I've always been fascinated by FBI profilers. Those are the folks who get inside the heads of criminals to try to figure out why they do what they do. There is a great deal of power that comes from being able to quickly analyze someone to determine what they are all about -- think about how useful this could be for a life coach, therapist, or manager. There are numerous tools and techniques to help you analyze someone. Popular ones include the Myers Briggs Type Indicator and DISC Assessment, where you try to classify someone's personality. Then there are numerous books on interpreting body language, analyzing eye movement, and even decoding handwriting.
The most accurate method I've discovered for assessing what drives another person is based on "human needs psychology," a theory of human behavior developed by Tony Robbins. Yes, that Tony Robbins -- the one who has directly impacted more than 50 million people through his books, tools, and live events (watch Oprah Winfrey do a firewalk at a Tony Robbins event).
Human needs psychology provides an answer to the elusive question, "Why do human beings do the things they do?" The theory says that there are six fundamental needs that everyone has in common (every person includes your mother-in-law, President Obama, terrorists, you, and everyone else.) And here's the best part -- because we all share these same needs, once you can decipher which top two needs someone values more than the others, it instantly gives you an edge in knowing what drives them and how to influence them.
Here are what Robbins's theory postulates as the six human needs:
1. Certainty. The need for stability, security, comfort, and to feel confident you can avoid pain and gain pleasure.
2. Uncertainty/variety. The need for change, new stimuli, and for the unknown.
3. Significance. The need to feel important, special, unique, or needed.
4. Love/connection. The need to belong and to feel closeness with someone or something.
5. Growth. The need to expand, learn, and grow.
6. Contribution. The need to give beyond oneself and to support others.
Do you think you should communicate differently with someone whose No. 1 need is "certainty" than if his or her top need is "significance?" If your goal is to build rapport, nail that interview, or get funding for your venture, I sure hope so.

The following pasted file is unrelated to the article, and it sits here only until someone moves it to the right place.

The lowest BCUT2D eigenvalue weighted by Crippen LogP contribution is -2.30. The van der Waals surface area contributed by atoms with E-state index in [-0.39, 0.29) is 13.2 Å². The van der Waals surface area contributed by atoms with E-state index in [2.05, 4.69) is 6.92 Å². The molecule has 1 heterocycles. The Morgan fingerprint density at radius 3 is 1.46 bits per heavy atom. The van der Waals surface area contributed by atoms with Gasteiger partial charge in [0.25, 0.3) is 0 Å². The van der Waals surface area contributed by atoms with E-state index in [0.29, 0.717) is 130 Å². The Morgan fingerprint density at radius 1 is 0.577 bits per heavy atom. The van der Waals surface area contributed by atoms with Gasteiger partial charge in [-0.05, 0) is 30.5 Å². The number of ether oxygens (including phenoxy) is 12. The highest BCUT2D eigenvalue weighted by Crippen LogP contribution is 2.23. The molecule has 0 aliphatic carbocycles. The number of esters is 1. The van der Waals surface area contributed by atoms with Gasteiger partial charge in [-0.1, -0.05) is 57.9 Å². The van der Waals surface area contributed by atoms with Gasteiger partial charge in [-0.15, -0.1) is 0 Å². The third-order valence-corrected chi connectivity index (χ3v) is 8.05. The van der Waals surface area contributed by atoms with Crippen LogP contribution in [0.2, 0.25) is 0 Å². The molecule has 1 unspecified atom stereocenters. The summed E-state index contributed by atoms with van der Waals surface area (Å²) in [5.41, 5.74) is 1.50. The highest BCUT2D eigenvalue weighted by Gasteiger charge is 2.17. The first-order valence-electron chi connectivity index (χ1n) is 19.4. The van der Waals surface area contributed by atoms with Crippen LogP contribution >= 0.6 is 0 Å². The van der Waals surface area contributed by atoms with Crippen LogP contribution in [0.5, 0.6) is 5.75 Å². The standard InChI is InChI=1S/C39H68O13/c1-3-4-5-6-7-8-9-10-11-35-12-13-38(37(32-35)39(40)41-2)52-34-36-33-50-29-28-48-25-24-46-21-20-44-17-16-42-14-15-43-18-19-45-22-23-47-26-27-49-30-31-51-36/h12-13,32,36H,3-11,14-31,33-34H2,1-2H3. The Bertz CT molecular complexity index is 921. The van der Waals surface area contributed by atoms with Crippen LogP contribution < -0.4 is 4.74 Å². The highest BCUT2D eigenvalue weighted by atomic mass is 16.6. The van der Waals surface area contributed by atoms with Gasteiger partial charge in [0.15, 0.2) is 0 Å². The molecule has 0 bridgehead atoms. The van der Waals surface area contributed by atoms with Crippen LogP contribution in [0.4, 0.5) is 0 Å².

The question becomes, "How can you discover someone's top needs?" To answer that, we go to Mark Peysha, CEO of Robbins-Madanes Coach Training, an online company that teaches leaders, therapists, and others how to quickly and efficiently create lasting change with their clients or employees. The training is based on a framework created by Robbins and Cloe Madanes, a renowned teacher, one of the originators, of the strategic approach to family therapy.
According to Mark, there are three basic ways to understand another person's top needs:
1. Ask them. This is obviously the most straightforward approach. People are fascinated by the concept of the six human needs, and they love an opportunity to talk about what matters most to them and how they perceive what's important.
2. Observe what they focus on. Is the person focused on safety and comfort, or are they more driven by the need to stand out? Do they seem to crave connection, or do they crave variety and entertainment? Listen to what they communicate and watch for what they value. You can learn a lot by the process of elimination.
3. Contextual. It's best to observe someone in more than one environment. When people go into certain situations, you can learn a great deal from how they respond -- their top needs will often rise to the surface.
So how can you use human needs psychology? Get practice profiling people you already know. Look at their communication and behavior through the lens of these six needs. Ask yourself which needs are most important to this person. Get practice looking for and identifying needs in others so it becomes a habit and so you can get the edge in knowing what drives them and how to influence them.